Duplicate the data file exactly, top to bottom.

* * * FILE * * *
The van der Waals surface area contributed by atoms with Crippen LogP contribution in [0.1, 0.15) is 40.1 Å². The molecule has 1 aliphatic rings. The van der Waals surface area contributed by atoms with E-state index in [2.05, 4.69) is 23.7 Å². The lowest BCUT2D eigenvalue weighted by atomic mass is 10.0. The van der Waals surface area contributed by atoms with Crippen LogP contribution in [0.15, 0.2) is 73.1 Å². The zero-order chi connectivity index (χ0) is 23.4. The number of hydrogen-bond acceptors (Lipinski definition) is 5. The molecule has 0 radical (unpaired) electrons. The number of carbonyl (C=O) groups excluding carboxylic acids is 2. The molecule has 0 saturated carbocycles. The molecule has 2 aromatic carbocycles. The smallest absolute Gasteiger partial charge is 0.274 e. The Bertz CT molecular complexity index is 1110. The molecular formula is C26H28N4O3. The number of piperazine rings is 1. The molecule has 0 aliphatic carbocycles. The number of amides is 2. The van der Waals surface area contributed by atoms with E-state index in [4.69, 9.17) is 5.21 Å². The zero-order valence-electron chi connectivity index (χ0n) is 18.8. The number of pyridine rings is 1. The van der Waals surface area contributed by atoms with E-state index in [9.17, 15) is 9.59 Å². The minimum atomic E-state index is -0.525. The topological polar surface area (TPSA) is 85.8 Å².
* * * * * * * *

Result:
The van der Waals surface area contributed by atoms with Crippen LogP contribution in [0.1, 0.15) is 40.1 Å². The molecule has 1 aliphatic rings. The van der Waals surface area contributed by atoms with E-state index in [2.05, 4.69) is 23.7 Å². The lowest BCUT2D eigenvalue weighted by atomic mass is 10.0. The van der Waals surface area contributed by atoms with Crippen LogP contribution in [0.15, 0.2) is 73.1 Å². The zero-order chi connectivity index (χ0) is 23.4. The number of hydrogen-bond acceptors (Lipinski definition) is 5. The molecule has 0 radical (unpaired) electrons. The number of carbonyl (C=O) groups excluding carboxylic acids is 2. The molecule has 0 saturated carbocycles. The molecule has 2 aromatic carbocycles. The smallest absolute Gasteiger partial charge is 0.274 e. The Bertz CT molecular complexity index is 1110. The molecular formula is C26H28N4O3. The number of piperazine rings is 1. The molecule has 0 aliphatic carbocycles. The number of amides is 2. The van der Waals surface area contributed by atoms with E-state index in [4.69, 9.17) is 5.21 Å². The zero-order valence-electron chi connectivity index (χ0n) is 18.8. The number of pyridine rings is 1. The van der Waals surface area contributed by atoms with E-state index in [9.17, 15) is 9.59 Å². The minimum atomic E-state index is -0.525. The topological polar surface area (TPSA) is 85.8 Å².